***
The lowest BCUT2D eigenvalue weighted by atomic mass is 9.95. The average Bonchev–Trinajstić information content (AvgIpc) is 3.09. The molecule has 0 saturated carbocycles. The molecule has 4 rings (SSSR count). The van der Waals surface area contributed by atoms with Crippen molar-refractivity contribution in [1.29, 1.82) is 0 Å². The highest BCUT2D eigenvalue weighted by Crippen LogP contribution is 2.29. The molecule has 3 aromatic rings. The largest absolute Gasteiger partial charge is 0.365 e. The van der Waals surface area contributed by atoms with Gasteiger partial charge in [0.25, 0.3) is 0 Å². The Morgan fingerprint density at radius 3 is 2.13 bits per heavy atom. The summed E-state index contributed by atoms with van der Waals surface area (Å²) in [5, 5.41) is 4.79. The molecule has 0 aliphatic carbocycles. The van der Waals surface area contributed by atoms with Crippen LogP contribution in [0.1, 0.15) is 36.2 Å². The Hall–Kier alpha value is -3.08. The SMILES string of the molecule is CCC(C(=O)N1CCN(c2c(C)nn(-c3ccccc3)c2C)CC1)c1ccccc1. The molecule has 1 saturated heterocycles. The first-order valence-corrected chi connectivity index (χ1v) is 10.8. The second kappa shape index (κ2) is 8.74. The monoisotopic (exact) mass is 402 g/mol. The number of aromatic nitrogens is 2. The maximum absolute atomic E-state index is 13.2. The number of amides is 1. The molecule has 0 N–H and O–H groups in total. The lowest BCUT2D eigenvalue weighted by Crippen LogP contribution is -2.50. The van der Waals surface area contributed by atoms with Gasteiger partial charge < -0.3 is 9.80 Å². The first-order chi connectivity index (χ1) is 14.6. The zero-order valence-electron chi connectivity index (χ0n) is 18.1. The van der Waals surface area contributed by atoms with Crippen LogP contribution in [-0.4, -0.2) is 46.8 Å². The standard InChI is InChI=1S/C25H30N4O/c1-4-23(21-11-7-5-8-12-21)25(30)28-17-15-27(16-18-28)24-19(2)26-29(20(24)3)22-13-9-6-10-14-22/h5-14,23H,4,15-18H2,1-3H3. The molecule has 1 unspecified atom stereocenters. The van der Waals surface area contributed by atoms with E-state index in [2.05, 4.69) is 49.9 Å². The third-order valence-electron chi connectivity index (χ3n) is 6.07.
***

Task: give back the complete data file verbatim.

The lowest BCUT2D eigenvalue weighted by atomic mass is 9.95. The average Bonchev–Trinajstić information content (AvgIpc) is 3.09. The molecule has 0 saturated carbocycles. The molecule has 4 rings (SSSR count). The van der Waals surface area contributed by atoms with Crippen molar-refractivity contribution in [1.29, 1.82) is 0 Å². The highest BCUT2D eigenvalue weighted by Crippen LogP contribution is 2.29. The molecule has 3 aromatic rings. The largest absolute Gasteiger partial charge is 0.365 e. The van der Waals surface area contributed by atoms with Gasteiger partial charge in [0.25, 0.3) is 0 Å². The Morgan fingerprint density at radius 3 is 2.13 bits per heavy atom. The summed E-state index contributed by atoms with van der Waals surface area (Å²) in [5, 5.41) is 4.79. The molecule has 0 aliphatic carbocycles. The van der Waals surface area contributed by atoms with Crippen LogP contribution in [0.1, 0.15) is 36.2 Å². The Hall–Kier alpha value is -3.08. The SMILES string of the molecule is CCC(C(=O)N1CCN(c2c(C)nn(-c3ccccc3)c2C)CC1)c1ccccc1. The molecule has 1 saturated heterocycles. The first-order valence-corrected chi connectivity index (χ1v) is 10.8. The second kappa shape index (κ2) is 8.74. The monoisotopic (exact) mass is 402 g/mol. The number of aromatic nitrogens is 2. The maximum absolute atomic E-state index is 13.2. The number of amides is 1. The molecule has 0 N–H and O–H groups in total. The lowest BCUT2D eigenvalue weighted by Crippen LogP contribution is -2.50. The van der Waals surface area contributed by atoms with Gasteiger partial charge < -0.3 is 9.80 Å². The first-order chi connectivity index (χ1) is 14.6. The zero-order valence-electron chi connectivity index (χ0n) is 18.1. The van der Waals surface area contributed by atoms with Crippen LogP contribution in [-0.4, -0.2) is 46.8 Å². The standard InChI is InChI=1S/C25H30N4O/c1-4-23(21-11-7-5-8-12-21)25(30)28-17-15-27(16-18-28)24-19(2)26-29(20(24)3)22-13-9-6-10-14-22/h5-14,23H,4,15-18H2,1-3H3. The molecule has 1 unspecified atom stereocenters. The van der Waals surface area contributed by atoms with E-state index in [2.05, 4.69) is 49.9 Å². The third-order valence-electron chi connectivity index (χ3n) is 6.07.